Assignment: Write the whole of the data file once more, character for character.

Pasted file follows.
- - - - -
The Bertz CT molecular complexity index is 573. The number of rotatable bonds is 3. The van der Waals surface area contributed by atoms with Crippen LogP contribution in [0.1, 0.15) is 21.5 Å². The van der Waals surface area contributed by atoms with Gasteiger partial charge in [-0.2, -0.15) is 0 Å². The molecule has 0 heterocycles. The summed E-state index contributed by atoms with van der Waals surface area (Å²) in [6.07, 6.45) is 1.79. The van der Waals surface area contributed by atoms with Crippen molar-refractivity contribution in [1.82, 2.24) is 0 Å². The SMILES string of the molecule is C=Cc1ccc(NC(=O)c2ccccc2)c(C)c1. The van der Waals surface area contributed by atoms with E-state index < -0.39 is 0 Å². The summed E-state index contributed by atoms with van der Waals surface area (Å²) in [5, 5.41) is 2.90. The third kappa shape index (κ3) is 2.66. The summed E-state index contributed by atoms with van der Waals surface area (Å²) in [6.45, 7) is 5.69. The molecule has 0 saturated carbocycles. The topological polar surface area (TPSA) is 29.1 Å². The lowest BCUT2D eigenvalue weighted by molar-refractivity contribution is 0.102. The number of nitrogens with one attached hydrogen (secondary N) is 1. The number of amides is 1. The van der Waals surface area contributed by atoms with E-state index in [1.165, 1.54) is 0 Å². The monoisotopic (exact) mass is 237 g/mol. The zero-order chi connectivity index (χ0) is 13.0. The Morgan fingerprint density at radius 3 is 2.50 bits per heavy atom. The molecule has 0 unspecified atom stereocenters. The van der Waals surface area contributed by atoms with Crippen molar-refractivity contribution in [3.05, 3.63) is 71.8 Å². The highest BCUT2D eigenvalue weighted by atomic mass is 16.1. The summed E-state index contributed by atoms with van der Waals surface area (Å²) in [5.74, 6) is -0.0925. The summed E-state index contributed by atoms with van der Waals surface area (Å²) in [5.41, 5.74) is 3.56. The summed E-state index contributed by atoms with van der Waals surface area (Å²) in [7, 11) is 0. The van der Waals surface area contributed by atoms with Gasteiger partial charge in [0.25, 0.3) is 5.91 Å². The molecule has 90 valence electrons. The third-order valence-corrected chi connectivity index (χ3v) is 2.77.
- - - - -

The Bertz CT molecular complexity index is 573. The number of rotatable bonds is 3. The van der Waals surface area contributed by atoms with Crippen LogP contribution in [0.1, 0.15) is 21.5 Å². The van der Waals surface area contributed by atoms with Gasteiger partial charge in [-0.2, -0.15) is 0 Å². The molecule has 0 heterocycles. The summed E-state index contributed by atoms with van der Waals surface area (Å²) in [6.07, 6.45) is 1.79. The van der Waals surface area contributed by atoms with Crippen molar-refractivity contribution in [1.82, 2.24) is 0 Å². The SMILES string of the molecule is C=Cc1ccc(NC(=O)c2ccccc2)c(C)c1. The van der Waals surface area contributed by atoms with E-state index < -0.39 is 0 Å². The summed E-state index contributed by atoms with van der Waals surface area (Å²) in [5, 5.41) is 2.90. The third kappa shape index (κ3) is 2.66. The summed E-state index contributed by atoms with van der Waals surface area (Å²) in [6.45, 7) is 5.69. The molecule has 0 saturated carbocycles. The topological polar surface area (TPSA) is 29.1 Å². The lowest BCUT2D eigenvalue weighted by molar-refractivity contribution is 0.102. The number of nitrogens with one attached hydrogen (secondary N) is 1. The number of amides is 1. The van der Waals surface area contributed by atoms with E-state index in [1.165, 1.54) is 0 Å². The monoisotopic (exact) mass is 237 g/mol. The zero-order chi connectivity index (χ0) is 13.0. The Morgan fingerprint density at radius 3 is 2.50 bits per heavy atom. The molecule has 0 unspecified atom stereocenters. The van der Waals surface area contributed by atoms with Crippen molar-refractivity contribution in [3.05, 3.63) is 71.8 Å². The highest BCUT2D eigenvalue weighted by atomic mass is 16.1. The summed E-state index contributed by atoms with van der Waals surface area (Å²) in [5.74, 6) is -0.0925. The summed E-state index contributed by atoms with van der Waals surface area (Å²) in [5.41, 5.74) is 3.56. The summed E-state index contributed by atoms with van der Waals surface area (Å²) in [7, 11) is 0. The van der Waals surface area contributed by atoms with Gasteiger partial charge in [0.25, 0.3) is 5.91 Å². The molecule has 90 valence electrons. The third-order valence-corrected chi connectivity index (χ3v) is 2.77.